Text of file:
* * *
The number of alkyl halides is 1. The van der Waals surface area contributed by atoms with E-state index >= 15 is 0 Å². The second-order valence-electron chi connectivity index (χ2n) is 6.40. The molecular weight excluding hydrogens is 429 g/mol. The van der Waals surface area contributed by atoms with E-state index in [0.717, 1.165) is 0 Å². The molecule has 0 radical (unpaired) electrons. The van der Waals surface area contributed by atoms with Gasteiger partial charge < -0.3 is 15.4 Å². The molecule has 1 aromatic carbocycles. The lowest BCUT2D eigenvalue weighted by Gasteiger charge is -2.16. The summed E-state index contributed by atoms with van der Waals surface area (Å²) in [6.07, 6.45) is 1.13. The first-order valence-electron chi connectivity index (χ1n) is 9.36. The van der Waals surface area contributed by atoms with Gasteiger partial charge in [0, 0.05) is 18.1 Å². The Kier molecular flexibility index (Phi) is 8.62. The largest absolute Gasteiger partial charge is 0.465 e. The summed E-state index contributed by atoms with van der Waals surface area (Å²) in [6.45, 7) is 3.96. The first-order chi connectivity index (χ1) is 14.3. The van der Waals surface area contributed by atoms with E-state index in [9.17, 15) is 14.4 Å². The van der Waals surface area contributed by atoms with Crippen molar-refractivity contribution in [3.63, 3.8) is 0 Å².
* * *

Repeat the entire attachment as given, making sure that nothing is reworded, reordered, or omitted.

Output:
The number of alkyl halides is 1. The van der Waals surface area contributed by atoms with E-state index >= 15 is 0 Å². The second-order valence-electron chi connectivity index (χ2n) is 6.40. The molecular weight excluding hydrogens is 429 g/mol. The van der Waals surface area contributed by atoms with E-state index in [0.717, 1.165) is 0 Å². The molecule has 0 radical (unpaired) electrons. The van der Waals surface area contributed by atoms with Gasteiger partial charge < -0.3 is 15.4 Å². The molecule has 1 aromatic carbocycles. The lowest BCUT2D eigenvalue weighted by Gasteiger charge is -2.16. The summed E-state index contributed by atoms with van der Waals surface area (Å²) in [6.07, 6.45) is 1.13. The first-order valence-electron chi connectivity index (χ1n) is 9.36. The van der Waals surface area contributed by atoms with Gasteiger partial charge in [0, 0.05) is 18.1 Å². The Kier molecular flexibility index (Phi) is 8.62. The largest absolute Gasteiger partial charge is 0.465 e. The summed E-state index contributed by atoms with van der Waals surface area (Å²) in [6.45, 7) is 3.96. The first-order chi connectivity index (χ1) is 14.3. The van der Waals surface area contributed by atoms with E-state index in [9.17, 15) is 14.4 Å². The van der Waals surface area contributed by atoms with Crippen molar-refractivity contribution in [3.63, 3.8) is 0 Å².